Once more I dug up an obscure CD-i game to save it from total oblivion. To be honest with you, it only had that honour because the title mentions something about bubbles. Since I proclaimed myself the bubble-expert of Defunct Games I felt obliged to take a look at this game. (To avoid misunderstandings: this game has nothing to do with the Bubble Bobble franchise).
Whack-a-Bubble is a colorful but poor looking Arkanoid clone; for those really ignorant: Arkanoid is Break Out with the ability to shoot the bricks. The bricks have been replaced by bubbles. Though colorful the graphics are plain and a little pixelated. The sound is alright with a suiting relaxing melody than didn't get on my nerves too rapidly.
The control works fine, but the gameplay doesn't offer anything more than you can find in common freeware, shareware or even online Flash-games. Besides the regular 'arcade challenge', there are some additional options like three difficulty settings, beat the clock and your high scores are saved in a nice overview. It is also possible to play the game with two players in 'head 2 head', which would be nice if I had two joypads (I always wonder why the hell the second controller port is on the BACK of Philips' console; so far none CD-i addict could explain me that).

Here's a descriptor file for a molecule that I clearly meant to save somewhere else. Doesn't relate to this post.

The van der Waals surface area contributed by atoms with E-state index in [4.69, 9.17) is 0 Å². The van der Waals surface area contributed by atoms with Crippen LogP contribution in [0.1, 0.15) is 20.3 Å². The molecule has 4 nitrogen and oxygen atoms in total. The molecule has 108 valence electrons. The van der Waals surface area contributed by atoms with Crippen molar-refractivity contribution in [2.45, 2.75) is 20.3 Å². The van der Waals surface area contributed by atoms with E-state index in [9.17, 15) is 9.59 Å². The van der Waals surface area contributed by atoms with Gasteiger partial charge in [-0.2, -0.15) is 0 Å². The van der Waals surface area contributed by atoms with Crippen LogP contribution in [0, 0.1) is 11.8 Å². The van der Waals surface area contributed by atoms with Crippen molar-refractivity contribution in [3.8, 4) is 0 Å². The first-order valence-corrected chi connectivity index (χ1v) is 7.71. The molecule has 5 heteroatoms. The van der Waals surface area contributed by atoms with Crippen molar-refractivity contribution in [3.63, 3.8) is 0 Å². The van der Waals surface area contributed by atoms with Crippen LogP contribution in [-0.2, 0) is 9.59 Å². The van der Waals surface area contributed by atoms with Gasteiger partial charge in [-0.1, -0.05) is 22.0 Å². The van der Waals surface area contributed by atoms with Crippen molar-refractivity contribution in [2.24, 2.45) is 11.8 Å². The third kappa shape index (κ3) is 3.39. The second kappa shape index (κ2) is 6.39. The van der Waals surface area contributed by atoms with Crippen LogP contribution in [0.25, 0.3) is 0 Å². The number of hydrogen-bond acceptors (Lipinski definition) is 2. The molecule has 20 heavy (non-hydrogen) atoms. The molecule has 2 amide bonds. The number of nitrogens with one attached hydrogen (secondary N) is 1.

Maybe the CD-i was ahead of its time: long before the Wii it wanted to be the first true 'family console'. Philips tried so by releasing a lot of miserable 'family games', Whack-a-Bubble being one of them. Actually, 80 percent of the games in the family game-genre is miserable, also see the Wii library. The difference is that Nintendo actually did release some classics on their innovative console and, even more important, has a lot better marketing departement. But, despite what CD-i fanboys tell you, the CD-i mainly failed because most software was, at best, mediocre.
Overall, my biggest problem with Whack-a-Bubble is not that it is necessary a bad game. But if you bought Philips' 'multimedia' console in 1991 for around $400 (luckily I didn't), you'd expect something more than a game you could have played on your NES or, nowadays, on every Flash-game site around. No matter how well intended, Whack-a-Bubble was just one more statement of the mediocre of the CD-i's software library.